As the nation begins to recover from the COVID-19 pandemic, we're learning that the availability of child care, decisions regarding when to safely re-open schools, and the broader workforce are inextricably connected.
While child care professionals were initially lauded as essential employees at the start of the pandemic, their prioritization declined as time passed. Statewide lockdowns, the closing of schools and in-person learning, and the dramatic increase in the number of parents working from home or not working at all resulted in the shuttering of many child care centers, some permanently. It is estimated that up to 40 percent of child care centers will never reopen after the pandemic subsides.
This situation has and will continue to disproportionately affect women. With schools closed and limited options for safe and affordable child care available, women have dropped out of the workforce. According to the National Women’s Law Center, women have accounted for 55 percent of the net 9.8 million jobs lost since February 2020. The lack of high-quality, affordable early care and education has been a barrier to women's employment and advancement for decades. Now, if current trends are left unaddressed, we risk exacerbating existing inequalities and reversing decades of progress toward the creation of an inclusive economy for women and people of color.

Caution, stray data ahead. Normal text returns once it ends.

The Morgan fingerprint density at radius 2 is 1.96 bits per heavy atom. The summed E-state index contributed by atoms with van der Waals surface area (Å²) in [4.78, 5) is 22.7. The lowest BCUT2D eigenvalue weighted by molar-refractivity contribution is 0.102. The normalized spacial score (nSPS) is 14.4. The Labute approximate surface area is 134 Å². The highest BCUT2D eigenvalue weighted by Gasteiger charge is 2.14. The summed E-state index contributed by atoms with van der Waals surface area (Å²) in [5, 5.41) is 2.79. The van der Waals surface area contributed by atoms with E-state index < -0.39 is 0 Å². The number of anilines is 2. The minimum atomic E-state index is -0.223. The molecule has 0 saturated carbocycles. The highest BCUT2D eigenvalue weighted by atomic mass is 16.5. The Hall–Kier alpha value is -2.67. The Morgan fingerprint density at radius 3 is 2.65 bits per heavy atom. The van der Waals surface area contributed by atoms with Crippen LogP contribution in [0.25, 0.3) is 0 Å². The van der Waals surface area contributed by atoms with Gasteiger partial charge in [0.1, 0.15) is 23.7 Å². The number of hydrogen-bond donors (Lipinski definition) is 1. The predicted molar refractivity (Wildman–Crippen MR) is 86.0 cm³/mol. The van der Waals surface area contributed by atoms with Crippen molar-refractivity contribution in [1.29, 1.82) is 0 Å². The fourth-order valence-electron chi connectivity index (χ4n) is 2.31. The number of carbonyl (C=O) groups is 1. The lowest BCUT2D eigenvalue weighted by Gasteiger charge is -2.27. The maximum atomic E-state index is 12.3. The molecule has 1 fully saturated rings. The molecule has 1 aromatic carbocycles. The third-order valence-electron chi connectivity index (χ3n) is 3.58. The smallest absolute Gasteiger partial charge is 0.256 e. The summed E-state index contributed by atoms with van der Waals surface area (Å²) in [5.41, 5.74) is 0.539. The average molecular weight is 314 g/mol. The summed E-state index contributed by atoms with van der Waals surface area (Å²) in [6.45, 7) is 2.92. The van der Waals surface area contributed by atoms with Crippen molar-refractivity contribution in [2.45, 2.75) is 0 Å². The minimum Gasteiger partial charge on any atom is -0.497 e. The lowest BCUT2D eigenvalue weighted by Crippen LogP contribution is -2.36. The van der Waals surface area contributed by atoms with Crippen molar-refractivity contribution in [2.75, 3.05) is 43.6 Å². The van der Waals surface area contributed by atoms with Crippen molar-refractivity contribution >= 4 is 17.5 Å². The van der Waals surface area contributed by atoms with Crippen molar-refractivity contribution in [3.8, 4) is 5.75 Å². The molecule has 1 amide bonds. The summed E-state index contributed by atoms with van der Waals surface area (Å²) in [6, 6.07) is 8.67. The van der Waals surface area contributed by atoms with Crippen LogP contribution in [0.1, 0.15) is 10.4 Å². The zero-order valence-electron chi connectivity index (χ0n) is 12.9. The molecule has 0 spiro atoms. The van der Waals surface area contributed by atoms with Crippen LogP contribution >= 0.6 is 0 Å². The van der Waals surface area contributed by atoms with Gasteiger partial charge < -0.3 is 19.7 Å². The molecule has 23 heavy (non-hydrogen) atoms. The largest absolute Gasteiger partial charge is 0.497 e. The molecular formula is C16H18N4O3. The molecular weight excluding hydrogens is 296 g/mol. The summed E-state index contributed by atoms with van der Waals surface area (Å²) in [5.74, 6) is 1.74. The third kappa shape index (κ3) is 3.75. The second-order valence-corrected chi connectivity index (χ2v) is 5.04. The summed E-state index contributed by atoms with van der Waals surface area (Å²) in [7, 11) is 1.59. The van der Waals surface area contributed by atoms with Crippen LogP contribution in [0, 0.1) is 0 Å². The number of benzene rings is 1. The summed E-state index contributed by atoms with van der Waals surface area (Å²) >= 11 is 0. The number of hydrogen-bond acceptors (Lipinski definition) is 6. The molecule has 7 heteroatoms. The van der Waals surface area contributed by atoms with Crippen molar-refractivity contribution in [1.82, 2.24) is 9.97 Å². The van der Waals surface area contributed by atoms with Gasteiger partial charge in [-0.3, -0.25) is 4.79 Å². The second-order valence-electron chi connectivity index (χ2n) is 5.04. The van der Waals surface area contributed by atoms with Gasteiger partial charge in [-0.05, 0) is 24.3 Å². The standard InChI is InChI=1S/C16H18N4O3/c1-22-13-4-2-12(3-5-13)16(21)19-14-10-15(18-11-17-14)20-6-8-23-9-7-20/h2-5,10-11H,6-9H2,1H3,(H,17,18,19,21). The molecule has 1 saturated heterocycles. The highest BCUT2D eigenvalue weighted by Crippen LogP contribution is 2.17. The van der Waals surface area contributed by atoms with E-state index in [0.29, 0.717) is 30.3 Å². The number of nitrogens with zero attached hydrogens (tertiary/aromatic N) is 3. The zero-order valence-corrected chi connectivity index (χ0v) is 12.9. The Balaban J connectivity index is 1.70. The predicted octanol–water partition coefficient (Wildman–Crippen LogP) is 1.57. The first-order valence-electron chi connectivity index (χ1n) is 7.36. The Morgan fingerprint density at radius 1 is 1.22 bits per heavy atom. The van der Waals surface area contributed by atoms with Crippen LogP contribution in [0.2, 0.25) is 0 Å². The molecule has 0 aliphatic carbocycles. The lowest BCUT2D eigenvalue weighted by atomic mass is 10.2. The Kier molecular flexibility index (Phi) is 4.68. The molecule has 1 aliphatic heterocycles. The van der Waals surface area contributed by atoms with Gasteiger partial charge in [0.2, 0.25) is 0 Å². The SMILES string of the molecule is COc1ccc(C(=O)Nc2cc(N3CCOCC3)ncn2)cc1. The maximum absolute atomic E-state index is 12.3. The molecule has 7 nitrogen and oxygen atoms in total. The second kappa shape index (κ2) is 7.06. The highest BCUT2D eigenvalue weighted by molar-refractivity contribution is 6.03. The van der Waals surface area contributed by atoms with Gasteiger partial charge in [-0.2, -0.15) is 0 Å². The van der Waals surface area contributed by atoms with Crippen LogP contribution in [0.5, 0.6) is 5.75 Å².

We're at a critical point in our state - and our nation's - history. The decisions made in the near term will impact child care providers, working women, businesses that employ parents, and our children, the future of Ohio’s workforce. Join us as two local leaders discuss efforts underway in Northeast Ohio to address the child care crisis.
The livestream will be available beginning at 12:30 p.m. Have questions? Tweet them at @TheCityClub or send a text to 330.541.5794.